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A magnum opus from our finest interpreter of The Bard
The true biography of Shakespeare--and the only one we need to care about--is in his plays. Frank Kermode, Britain's most distinguished scholar of sixteenth-century and seventeenth-century literature, has been thinking about Shakespeare's plays all his life. This book is a distillation of that lifetime of thinking.The finest tragedies written in English were all composed in the first decade of the seventeenth century, and it is generally accepted that the best ones were Shakespeare's. Their language is often difficult, and it must have been hard even for contemporaries to understand. How did this language develop? How did it happen that Shakespeare's audience could appreciate Hamlet at the beginning of the decade and Coriolanus near the end of it?
In this long-awaited work, Kermode argues that something extraordinary started to happen to Shakespeare's language at a date close to 1600, and he sets out to explore the nature and consequences of the dynamic transformation that followed. For it is in the magnificent, suggestive power of the poetic language itself that audiences have always found meaning and value. The originality of Kermode's argument, the elegance and humor of his prose, and the intelligence of his discussion make this a landmark in Shakespearean studies.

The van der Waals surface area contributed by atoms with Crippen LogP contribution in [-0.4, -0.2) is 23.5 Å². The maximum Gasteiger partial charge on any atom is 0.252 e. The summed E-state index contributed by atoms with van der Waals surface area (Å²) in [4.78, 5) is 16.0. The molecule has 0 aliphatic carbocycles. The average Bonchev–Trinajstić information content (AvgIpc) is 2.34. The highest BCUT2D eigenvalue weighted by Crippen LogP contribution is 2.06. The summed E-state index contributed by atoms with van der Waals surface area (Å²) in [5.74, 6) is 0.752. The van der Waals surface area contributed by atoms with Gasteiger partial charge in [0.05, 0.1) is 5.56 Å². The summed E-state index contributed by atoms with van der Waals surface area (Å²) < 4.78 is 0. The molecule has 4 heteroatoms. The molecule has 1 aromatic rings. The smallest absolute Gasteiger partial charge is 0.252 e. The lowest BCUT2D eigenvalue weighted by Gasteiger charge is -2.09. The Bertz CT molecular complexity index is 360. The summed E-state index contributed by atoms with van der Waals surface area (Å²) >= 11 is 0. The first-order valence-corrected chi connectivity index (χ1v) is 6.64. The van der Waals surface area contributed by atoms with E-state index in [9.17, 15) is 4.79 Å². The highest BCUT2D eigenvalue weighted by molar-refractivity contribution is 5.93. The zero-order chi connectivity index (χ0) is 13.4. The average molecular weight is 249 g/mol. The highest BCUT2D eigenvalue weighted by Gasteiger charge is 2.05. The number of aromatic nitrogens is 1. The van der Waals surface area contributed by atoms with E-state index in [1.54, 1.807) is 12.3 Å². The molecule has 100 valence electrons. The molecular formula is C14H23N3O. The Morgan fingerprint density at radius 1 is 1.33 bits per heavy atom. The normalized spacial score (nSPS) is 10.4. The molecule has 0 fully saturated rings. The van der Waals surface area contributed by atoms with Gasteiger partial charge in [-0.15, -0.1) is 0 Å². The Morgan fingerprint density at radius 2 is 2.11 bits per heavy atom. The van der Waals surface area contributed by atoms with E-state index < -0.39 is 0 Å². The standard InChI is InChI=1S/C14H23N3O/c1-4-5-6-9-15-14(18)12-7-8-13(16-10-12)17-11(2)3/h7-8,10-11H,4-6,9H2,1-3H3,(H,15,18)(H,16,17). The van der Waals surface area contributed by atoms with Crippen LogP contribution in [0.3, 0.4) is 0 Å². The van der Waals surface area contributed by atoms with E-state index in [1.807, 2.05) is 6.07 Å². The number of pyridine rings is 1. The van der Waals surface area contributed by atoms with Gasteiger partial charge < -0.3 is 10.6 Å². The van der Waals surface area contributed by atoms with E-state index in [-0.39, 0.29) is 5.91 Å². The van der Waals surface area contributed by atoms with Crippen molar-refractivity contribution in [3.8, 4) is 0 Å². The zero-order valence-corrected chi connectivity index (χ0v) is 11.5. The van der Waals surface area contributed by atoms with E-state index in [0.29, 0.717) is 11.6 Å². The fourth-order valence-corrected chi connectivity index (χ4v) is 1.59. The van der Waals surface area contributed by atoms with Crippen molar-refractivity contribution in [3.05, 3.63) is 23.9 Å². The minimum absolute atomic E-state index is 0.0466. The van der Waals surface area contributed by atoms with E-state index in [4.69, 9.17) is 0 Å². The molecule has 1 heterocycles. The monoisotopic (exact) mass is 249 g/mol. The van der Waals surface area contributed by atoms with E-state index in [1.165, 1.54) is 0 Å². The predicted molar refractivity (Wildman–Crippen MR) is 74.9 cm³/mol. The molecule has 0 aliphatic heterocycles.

“. . .the honey of a lifetime's visits to the Shakespearean garden . . . Kermode proves himself Coleridge's worthy heir.” —James Woods, The New Republic
“[T]he crowning action of [Kermode's] splid career of criticism . . .” —Richard Howard, The American Scholar
“[A] wonderful book, in which a master critic at the summit of his powers pays homage to a master playwright . . .” —Kiernan Ryan, The Independant on Sunday